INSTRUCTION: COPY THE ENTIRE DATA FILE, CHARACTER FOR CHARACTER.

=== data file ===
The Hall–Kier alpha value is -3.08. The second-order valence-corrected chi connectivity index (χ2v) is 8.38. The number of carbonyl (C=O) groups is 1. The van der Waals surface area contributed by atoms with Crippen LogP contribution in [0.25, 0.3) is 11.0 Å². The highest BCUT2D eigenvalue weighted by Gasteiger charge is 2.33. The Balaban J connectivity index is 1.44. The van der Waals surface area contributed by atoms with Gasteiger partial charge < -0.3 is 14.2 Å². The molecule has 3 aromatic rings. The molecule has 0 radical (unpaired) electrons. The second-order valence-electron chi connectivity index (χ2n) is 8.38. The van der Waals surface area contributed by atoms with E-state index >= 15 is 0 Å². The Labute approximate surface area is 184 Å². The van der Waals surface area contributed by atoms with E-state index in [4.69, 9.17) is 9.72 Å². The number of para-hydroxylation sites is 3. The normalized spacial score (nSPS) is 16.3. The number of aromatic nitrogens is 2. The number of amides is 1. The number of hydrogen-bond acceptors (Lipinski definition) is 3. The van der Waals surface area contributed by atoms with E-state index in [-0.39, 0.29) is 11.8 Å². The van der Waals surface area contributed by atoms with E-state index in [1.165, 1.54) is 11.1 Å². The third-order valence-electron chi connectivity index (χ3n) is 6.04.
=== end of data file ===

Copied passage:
The Hall–Kier alpha value is -3.08. The second-order valence-corrected chi connectivity index (χ2v) is 8.38. The number of carbonyl (C=O) groups is 1. The van der Waals surface area contributed by atoms with Crippen LogP contribution in [0.25, 0.3) is 11.0 Å². The highest BCUT2D eigenvalue weighted by Gasteiger charge is 2.33. The Balaban J connectivity index is 1.44. The van der Waals surface area contributed by atoms with Gasteiger partial charge < -0.3 is 14.2 Å². The molecule has 3 aromatic rings. The molecule has 0 radical (unpaired) electrons. The second-order valence-electron chi connectivity index (χ2n) is 8.38. The van der Waals surface area contributed by atoms with E-state index >= 15 is 0 Å². The Labute approximate surface area is 184 Å². The van der Waals surface area contributed by atoms with E-state index in [4.69, 9.17) is 9.72 Å². The number of para-hydroxylation sites is 3. The normalized spacial score (nSPS) is 16.3. The number of aromatic nitrogens is 2. The number of amides is 1. The number of hydrogen-bond acceptors (Lipinski definition) is 3. The van der Waals surface area contributed by atoms with E-state index in [-0.39, 0.29) is 11.8 Å². The van der Waals surface area contributed by atoms with E-state index in [1.165, 1.54) is 11.1 Å². The third-order valence-electron chi connectivity index (χ3n) is 6.04.